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Prosecutors treating regulatory matters more harshly

|Written By Robert Todd

The Ministry of Labour’s decision to continue with its appeal of a sentence under the Occupational Health and Safety Act - even after the offender finished serving his sentence - shows that the ministry is pressing hard for jail time in such regulatory matters, says an employment and labour lawyer.

‘The fact that the ministry would appeal this decision - it’s one thing for them to have asked for jail and not received it. But then to appeal a decision I think says something,’ says Goldie Bassi.

Goldie Bassi, a lawyer with Gowling Lafleur Henderson LLP who represented the respondent in the Superior Court case R. v. Pasquale Di Franco, says prosecutors are treating regulatory matters more harshly.

“The fact that the ministry would appeal this decision - it’s one thing for them to have asked for jail and not received it. But then to appeal a decision I think says something. I think they’re looking at these at a different level.”

Di Franco pleaded guilty to two offences under the OHSA in November 2005 after a pair of workers under his control as supervisor of a Toronto construction site fell from the 16th floor of an elevator shaft and died, according to a March 7 endorsement by Superior Court Justice Robert Clark. Di Franco was fined $30,000 and received one year of probation.

Two corporations also were charged in the incident, receiving fines of $280,000 and $300,000 respectively.

Ministry of Labour lawyer David McCaskill argued at appeal that the trial judge should have imposed a custodial sentence. However, he conceded that delays in perfecting the appeal led to Di Franco having already served his sentence, and that it was unlikely the court would impose a jail term at that stage.

But McCaskill felt the court set an important precedent in imposing a strong, deterrent sentence.

Clark noted in his decision that fewer than 24 of the thousands of OHSA prosecutions have resulted in imprisonment for an individual.

He also found that the trial judge had properly considered the need for general deterrence, the impact on the victims’ families, and mitigating factors, such as the fact that Di Franco had no record and showed remorse by quickly pleading guilty.

Clark dismissed the appeal, writing, “This was not a case where imprisonment was the only fit outcome.”

The judge also expressed his reluctance to impose a custodial sentence at such a late date.

Bassi says the Ministry of Labour’s approach to the case demonstrates that it is becoming “very aggressive” in its prosecutions.

“They say it’s all about general deterrence; they really want to send the message out that they’re serious about enforcing the OHSA,” says Bassi. “With the last minister of Labour, there was a real push on really enforcing the OHSA strenuously.”

The ministry at that time hired over 200 inspectors and a number of lawyers to their legal-services branch, she adds.

“They’re just taking a much harder approach to this, and it is seriously. I think there’s almost a fatality a day in Ontario from the workplace.”

While jail terms remain rare in regulatory matters, Bassi says some types of cases seem to attract such punishments.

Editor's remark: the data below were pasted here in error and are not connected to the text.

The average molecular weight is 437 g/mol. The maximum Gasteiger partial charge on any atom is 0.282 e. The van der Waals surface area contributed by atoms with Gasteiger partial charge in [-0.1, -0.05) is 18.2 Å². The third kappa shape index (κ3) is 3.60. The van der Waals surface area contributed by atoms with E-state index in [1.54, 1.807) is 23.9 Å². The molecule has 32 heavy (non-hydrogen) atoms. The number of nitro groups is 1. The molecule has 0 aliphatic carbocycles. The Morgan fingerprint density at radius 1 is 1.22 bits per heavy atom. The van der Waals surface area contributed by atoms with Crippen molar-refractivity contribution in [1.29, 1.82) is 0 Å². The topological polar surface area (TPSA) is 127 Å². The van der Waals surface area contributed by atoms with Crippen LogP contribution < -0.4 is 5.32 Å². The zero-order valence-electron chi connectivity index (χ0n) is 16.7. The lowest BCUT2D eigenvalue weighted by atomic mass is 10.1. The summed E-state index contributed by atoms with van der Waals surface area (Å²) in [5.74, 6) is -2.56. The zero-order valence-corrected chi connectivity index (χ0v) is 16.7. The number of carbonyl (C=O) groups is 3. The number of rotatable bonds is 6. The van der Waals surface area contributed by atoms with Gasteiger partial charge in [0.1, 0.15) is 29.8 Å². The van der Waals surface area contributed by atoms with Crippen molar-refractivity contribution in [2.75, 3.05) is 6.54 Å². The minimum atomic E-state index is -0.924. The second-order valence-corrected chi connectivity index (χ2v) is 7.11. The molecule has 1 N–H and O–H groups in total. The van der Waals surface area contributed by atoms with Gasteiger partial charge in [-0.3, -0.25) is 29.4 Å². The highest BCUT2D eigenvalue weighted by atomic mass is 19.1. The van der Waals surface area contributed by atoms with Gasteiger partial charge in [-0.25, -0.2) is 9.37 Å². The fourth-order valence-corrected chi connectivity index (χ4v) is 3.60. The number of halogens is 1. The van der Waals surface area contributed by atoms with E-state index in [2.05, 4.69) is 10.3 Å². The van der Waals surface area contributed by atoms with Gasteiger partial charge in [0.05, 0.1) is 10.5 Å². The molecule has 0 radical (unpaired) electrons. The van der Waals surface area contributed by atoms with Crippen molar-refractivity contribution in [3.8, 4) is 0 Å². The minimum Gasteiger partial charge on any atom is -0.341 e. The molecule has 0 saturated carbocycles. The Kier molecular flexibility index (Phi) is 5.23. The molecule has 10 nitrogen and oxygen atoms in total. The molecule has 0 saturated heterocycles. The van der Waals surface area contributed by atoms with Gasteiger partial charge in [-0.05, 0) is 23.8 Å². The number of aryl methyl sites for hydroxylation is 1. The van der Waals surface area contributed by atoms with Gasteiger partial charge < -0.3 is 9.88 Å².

“We have noticed, though, in the last two years, that short periods of jail are being handed out,” she says, adding those sentences have normally been reserved for cases in which individuals have been charged with obstruction by hampering inspections.

In the case of Di Franco, Bassi says the Superior Court rightly backed the trend against jail terms in regulatory matters.

“This was a serious case, but he stepped up, he took responsibility, he was there for every court appearance,” even though he’s not mandated to do so, she says, adding the $30,000 fine imposed on Di Franco was “significant.”

“To impose jail on somebody now, three years after the incident . . . would have been entirely unfair. What judge Clark said was that there’s lots of different ways of achieving deterrence, and in this case, jail wasn’t the only way.”

McCaskill says the ministry felt the Di Franco case was a “particularly egregious” one.

“Two workers were killed,” he says. “We thought that Mr. Di Franco’s personal responsibility was such that a somewhat more significant penalty than merely a monetary policy was called for.”

McCaskill compares these types of cases to drunk-driving incidents, in which those responsible for a death face jail time. He notes that regulatory matters fall somewhere in between criminal and civil matters in the justice system.

“We’re dealing particularly with a vulnerable class of people - workers on job sites. Often they’re at the mercy of the employer, they’re directed to do what they do by the supervisors . . . and if those supervisors acting as the proxy of the company don’t do the job with an eye, first and foremost, on worker safety, then there has to be a strong message sent out that we will protect workers.”

McCaskill says general deterrence is the best way to protect workers under the OHSA.

“What we want to do is make sure that employers . . . understand that they have, as the courts have defined it, a very strict and rigid duty for the protection of people working under their control. If they fail to live up to the protections that the laws impose, they will be prosecuted and we will seek penalties that reflect the severity of the situation.”

But McCaskill says the ministry has no policy in terms of seeking jail terms.

“Every case is on its own merits,” he says. “We approach a case just as criminal Crown attorneys would. We look at each case on its merits and determine what the appropriate sentence, in our considered, educated view, is.”

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